Employee turnover is costly, it affects the performance of an organisation, and it becomes increasingly difficult to manage as the availability of skilled employees continues to decrease. There is even greater pressure on small businesses which have to compete at times for talent against larger organisations.
At times it is not only difficult for business to find the right employees but it can be harder to retain them in the long term. The average rate of employee turnover in Australia is 15%, but my local (Kalgoorlie-Boulder) experience is that a percentage rate of mid – high 20’s is more realistic. A lot of businesses don’t actively keep track of their turnover or reasons that employees leave, but how can you change what isn’t measured?
According to a recent survey conducted by the Australian Human Resource Institute (AHRI) the top 4 reasons employees leave are;
- New career opportunity (56%)
- Lack of career progression / opportunities (48%)
- Better pay elsewhere (34%)
- Poor relationship with manager / supervisor (26%)
Today the immerging workforce is developing different attitudes about work and how it is designed to fit into their lives. Today’s employees may place a priority on;
- Family time
- Sense of community
- Autonomy in their roles
- Flexibility in their work
In fact in the same AHRI survey, employees nominated their top reasons to stay with an organisation as;
- Good relationship with colleagues (44%)
- Job satisfaction (35%)
- Good work/life balance (32%)
- Flexible work options (27%)
- Competitive pay & benefits (25%)
Successful organisations make it a strategic initiative to understand what their employees want and require in their workplace so that they can retain and engage their employees more effectively. Being aware of the different factors that affect employee retention makes it easier for businesses to focus on the areas that they can influence and change.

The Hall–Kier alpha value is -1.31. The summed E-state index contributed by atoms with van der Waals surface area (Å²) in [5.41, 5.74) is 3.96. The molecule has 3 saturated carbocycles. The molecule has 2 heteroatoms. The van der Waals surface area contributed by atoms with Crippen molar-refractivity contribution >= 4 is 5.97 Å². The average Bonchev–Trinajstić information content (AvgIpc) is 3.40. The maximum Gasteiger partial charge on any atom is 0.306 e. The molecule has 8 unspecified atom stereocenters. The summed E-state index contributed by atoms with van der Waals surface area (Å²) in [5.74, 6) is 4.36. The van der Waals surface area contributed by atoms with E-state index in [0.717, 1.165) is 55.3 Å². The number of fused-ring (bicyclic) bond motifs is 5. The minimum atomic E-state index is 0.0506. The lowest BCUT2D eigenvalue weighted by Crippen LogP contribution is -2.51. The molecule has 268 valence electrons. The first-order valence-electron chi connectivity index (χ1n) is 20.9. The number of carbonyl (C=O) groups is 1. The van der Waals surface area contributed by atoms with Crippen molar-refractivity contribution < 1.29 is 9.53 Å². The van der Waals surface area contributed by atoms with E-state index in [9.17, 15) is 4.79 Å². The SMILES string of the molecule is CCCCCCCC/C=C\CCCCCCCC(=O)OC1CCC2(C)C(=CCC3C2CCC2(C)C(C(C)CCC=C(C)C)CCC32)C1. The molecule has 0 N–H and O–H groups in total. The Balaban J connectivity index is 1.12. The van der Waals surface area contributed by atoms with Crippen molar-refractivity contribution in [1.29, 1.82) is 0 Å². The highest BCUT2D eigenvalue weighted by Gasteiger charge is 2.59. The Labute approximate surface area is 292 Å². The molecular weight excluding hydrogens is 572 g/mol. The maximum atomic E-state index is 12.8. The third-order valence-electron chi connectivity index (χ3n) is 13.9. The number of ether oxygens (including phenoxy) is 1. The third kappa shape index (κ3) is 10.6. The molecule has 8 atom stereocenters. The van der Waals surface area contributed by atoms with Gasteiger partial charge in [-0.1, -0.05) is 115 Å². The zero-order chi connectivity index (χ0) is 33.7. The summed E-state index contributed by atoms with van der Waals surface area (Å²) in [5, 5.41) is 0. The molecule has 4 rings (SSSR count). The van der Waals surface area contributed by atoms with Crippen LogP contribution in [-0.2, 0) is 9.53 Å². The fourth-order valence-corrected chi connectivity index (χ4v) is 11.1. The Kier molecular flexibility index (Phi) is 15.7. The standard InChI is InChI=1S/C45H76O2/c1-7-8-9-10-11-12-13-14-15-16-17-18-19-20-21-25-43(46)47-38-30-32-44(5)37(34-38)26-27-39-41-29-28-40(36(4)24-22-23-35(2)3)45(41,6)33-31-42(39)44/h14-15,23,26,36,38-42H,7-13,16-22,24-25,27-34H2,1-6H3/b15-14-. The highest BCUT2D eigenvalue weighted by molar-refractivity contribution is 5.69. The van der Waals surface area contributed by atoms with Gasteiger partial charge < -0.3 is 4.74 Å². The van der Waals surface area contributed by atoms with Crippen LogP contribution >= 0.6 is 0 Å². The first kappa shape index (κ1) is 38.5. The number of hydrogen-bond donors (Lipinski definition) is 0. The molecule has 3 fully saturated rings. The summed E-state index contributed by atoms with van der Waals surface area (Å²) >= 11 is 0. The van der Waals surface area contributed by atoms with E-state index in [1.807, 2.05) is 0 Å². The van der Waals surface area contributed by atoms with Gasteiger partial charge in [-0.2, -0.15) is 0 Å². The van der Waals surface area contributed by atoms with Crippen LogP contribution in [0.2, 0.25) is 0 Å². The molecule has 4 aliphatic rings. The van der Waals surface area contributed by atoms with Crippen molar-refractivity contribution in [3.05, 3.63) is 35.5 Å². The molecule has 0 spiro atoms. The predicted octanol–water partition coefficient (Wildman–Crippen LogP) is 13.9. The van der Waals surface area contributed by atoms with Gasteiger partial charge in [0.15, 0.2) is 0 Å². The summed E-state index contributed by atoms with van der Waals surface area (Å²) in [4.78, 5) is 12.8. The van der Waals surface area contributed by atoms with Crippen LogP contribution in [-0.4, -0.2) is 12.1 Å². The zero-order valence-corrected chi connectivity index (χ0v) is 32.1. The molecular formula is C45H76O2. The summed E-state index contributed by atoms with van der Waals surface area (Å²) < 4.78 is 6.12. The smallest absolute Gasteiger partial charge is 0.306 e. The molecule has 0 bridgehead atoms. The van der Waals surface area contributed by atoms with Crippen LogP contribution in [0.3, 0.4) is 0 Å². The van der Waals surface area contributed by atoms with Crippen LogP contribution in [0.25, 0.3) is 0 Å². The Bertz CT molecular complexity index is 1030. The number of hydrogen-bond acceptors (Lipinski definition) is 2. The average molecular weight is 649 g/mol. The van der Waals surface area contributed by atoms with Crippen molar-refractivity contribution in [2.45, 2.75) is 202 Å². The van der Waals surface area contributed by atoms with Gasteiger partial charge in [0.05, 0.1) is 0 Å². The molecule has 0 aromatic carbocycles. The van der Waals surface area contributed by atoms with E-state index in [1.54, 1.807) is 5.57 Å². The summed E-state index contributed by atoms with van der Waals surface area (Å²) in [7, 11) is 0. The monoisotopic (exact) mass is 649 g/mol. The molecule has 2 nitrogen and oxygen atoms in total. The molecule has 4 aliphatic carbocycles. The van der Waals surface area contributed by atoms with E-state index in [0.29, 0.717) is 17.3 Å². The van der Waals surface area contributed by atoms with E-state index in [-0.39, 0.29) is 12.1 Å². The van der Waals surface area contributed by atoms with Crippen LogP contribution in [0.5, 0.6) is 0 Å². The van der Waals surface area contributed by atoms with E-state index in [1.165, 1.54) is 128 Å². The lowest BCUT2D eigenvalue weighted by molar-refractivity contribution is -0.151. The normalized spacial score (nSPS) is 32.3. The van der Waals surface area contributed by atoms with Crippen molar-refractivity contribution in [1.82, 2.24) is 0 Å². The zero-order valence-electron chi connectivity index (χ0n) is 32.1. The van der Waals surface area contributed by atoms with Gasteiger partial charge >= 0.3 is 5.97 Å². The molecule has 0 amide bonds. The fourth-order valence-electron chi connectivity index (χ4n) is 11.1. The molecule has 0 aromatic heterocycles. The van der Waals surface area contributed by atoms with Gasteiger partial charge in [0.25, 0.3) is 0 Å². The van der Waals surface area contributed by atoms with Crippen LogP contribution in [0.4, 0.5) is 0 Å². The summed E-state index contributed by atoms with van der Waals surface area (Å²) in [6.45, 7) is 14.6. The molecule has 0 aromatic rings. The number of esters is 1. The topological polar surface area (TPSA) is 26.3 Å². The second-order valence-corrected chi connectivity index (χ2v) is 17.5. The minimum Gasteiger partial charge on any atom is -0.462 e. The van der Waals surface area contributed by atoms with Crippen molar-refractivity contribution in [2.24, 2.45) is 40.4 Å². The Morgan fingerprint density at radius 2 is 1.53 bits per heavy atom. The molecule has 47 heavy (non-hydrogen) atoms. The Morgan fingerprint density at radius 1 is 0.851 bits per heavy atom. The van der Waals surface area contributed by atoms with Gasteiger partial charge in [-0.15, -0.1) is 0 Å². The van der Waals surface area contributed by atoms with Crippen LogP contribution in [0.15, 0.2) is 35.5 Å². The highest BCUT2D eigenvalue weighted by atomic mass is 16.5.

So how do you know if your employees are happy? Ask them! Annual employee feedback surveys are an extremely valuable tool to gauge the mood of the workforce. Analysis of the data can show trends of issues or positives with leadership, working hours, pay & benefits, the effectiveness of training programs, communication and culture just to name a few. There is no point in only obtaining data from departing employees, or worse no data at all, and then sitting back wondering why your business is experiencing employee churn.
“People work for money but go the extra mile for recognition, praise and rewards.”
Before you get started on implementing employee retention measures ensure that retention of employees is fully tracked and reported. It’s critical to have this measurement mechanism in place before you embark on any program to retain employees. Some effective examples of retention programs can include;
- Competitions and incentives such as feedback reward programs and recognition.
- Flexible working hours / RDO’s, allowing employees to flex their work and life around each other
- Training and development. Ranging from job-specific training, to soft skills and professional qualifications.
- Appraisal and reward systems. Appraisal processes are almost universally disliked because of the perception of extra work required, but run well they can be motivational and contribute to retention.
- Clear management and employee communication policies and plans so that employees understand the bigger picture about how they fit and why they are important.
- Bonuses and/or shares options. Additional financial compensation can take a number of forms and is a popular retention program component.
Remember… you can’t stop employees leaving unless you have a plan for them to stay!
For more information on employee retention watch our presentation below (warning * groovy music to follow, may induce killer dance moves* )
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